The high price of land, concentrated land ownership, and a food system that undervalues the work of producers make it difficult for anyone to enter and thrive in small-scale agroecological farming. Participants were able to articulate these issues clearly from their own experience and whilst we sought to address these to some extent within the course programme including a module on Business Resilience, it remains frustrating that the focus of programmes such as the New Entrant Support Scheme remains on individual skills rather than addressing systemic issues. This was something raised by participants in our evaluation work with several calling for more land to be made available for new entrant agroecological growing.
“It's crazy that most agroecological growers currently struggle to make a living at all. All make huge sacrifices. [We need] schemes to sort this. For example - providing small parcels of land to budding agroecological growers or making sure every village has a market garden & every town has several. Cities should have thousands.” - Start up participant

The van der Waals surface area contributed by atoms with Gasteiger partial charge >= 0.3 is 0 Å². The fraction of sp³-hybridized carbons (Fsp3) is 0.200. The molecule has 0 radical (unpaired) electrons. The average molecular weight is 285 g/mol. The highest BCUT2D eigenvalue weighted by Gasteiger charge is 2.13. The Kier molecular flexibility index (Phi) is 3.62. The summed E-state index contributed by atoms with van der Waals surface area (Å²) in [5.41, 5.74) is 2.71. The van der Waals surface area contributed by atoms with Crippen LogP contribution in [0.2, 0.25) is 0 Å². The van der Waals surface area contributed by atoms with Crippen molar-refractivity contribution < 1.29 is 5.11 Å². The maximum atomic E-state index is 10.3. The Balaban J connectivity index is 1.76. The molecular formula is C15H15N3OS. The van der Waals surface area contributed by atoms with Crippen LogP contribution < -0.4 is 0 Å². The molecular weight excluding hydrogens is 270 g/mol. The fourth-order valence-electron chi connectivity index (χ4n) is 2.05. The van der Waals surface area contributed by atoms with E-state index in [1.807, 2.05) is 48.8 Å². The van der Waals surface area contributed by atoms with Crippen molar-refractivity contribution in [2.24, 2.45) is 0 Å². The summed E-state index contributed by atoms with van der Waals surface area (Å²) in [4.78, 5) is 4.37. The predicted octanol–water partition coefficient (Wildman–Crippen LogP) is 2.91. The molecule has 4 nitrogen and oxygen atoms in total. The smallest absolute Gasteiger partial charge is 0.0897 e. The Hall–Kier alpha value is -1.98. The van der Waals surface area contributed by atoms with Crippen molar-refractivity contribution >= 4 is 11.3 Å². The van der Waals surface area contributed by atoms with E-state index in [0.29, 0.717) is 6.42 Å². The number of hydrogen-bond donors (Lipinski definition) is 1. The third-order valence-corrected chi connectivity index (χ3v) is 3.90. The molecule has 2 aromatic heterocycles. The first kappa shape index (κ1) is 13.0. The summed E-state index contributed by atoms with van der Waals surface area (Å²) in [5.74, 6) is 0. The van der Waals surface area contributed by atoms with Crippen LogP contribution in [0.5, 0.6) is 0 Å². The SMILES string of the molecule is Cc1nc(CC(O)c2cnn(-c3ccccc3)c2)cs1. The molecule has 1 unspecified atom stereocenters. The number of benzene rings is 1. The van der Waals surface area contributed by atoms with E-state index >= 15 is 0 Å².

One such systemic issue is that the UK farming sector is the least diverse profession in terms of racialised identity, with only 0.8% of all farmers identified as people of colour (Norrie, 2017. ) BPOC farmers face particular issues of marginalisation, racism, and lack of access to land as highlighted in the Jumping Fences report produced by Land In Our Names, the Ecological Land Cooperative and the Landworkers’ Alliance in 2023. During the programme BPOC participants set up their own informal network and support group to assist each other in navigating through additional barriers to entry they face as new entrants. While this can be seen as a positive outcome of the programme, placing the onus for systemic change upon those excluded from farming because of their identity, adds extra work onto their already busy farming lives. Any future programme must consider what Defra can do to make access to/staying in the farming profession more open to everyone.